A tendency to lose perspective

September 15, 2008

On Saturday the girlfriend and I used the few free hours of my weekend to take in the sights, tastes and sounds of the Santa Clara Art & Wine Festival, which festivals we seem to frequent a lot lately. There's generally good, eclectic food and entertainment at these types of events, and so they usually make for a fun, simple day out.

Saturday was no different, except that I was repeatedly moved to tears.

It was mid-afternoon, and we were sitting in a large, open-air venue listening to a spot-on Tom Petty cover band. There were quite a few people enjoying the music, but not many were dancing. Before long though, an older, mentally retarded man shimmied up to the stage without a care in the world. He was having the time of his life, ‘dancing' anywhere he could as the music compelled his thoughtless motion.

I don't think he could have stopped moving even if he wanted to, and I couldn't take my eyes off of him (and I wasn't alone). I don't know what it was about him and his curious obliviousness, but it was quite affecting and enviable.

At some point, a lady whom I presumed was his mother, started dancing with him. She was positively glowing, obviously proud that this was her son; the music and the moment washed over her as she forgot about his next doctor appointment, or what his life might be like once she was out of it.

As far as I was concerned, the scene before me — and the story it told — couldn't get any more beautiful.

Then, as more people began to get up and dance, an obviously-in-love couple made their way to the edge of the group that had coalesced near the band.

She was able-bodied. He was in an electric wheelchair.

They both pretended that his legs worked, that he wasn't two feet shorter than her, and that no one was watching as they danced through American Girl.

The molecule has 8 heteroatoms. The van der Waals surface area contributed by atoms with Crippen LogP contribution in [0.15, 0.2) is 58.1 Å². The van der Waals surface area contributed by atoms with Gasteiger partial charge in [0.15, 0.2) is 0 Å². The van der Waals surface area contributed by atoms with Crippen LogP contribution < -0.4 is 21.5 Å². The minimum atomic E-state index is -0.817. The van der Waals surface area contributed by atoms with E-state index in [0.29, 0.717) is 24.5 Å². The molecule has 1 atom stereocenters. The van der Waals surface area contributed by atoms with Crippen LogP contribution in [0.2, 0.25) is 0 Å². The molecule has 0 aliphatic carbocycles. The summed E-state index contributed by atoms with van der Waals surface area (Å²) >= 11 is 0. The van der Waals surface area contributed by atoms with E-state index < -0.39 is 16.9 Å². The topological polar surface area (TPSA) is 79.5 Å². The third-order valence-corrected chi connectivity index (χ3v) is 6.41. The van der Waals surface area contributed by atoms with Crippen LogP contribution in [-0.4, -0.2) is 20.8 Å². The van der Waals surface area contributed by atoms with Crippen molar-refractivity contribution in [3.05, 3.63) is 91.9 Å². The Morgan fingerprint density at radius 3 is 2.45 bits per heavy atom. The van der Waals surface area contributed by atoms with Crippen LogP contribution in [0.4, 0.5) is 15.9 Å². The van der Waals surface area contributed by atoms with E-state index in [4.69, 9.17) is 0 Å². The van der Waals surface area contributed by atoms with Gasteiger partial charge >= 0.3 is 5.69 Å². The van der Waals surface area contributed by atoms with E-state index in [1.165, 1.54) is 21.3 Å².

There was something undeniably pure and true about both couples, and each person's confidence and pride in the other was manifest. It was a poetic scene for which I felt fortunate to have witnessed, and for whatever reason it had me missing my family, and appreciating more the girl leaning against my shoulder, holding my hand.

If I'm being honest, the whole episode reminded me a lot of my late mother, whose ability to fully and effortlessly live in the moment was something I always admired (even if it sometimes embarrassed me as a kid). I think I'll forever regret having never truly and completely shared with my mother one of her moments, especially since she always so easily and selflessly shared with me mine.

There's no doubt that my ‘big law' job, coupled with my personality, frequently causes me to throw myself into work, sometimes uncontrollably. The combination often makes it all too easy to forget about living. I'm getting better at compartmentalizing my brain, and "letting go" of certain things for brief periods of time, but it's not easy for me.

Last weekend I found myself truly enjoying the moment, and the person by my side, and I felt closer than I've felt in a long time to those no longer by my side.

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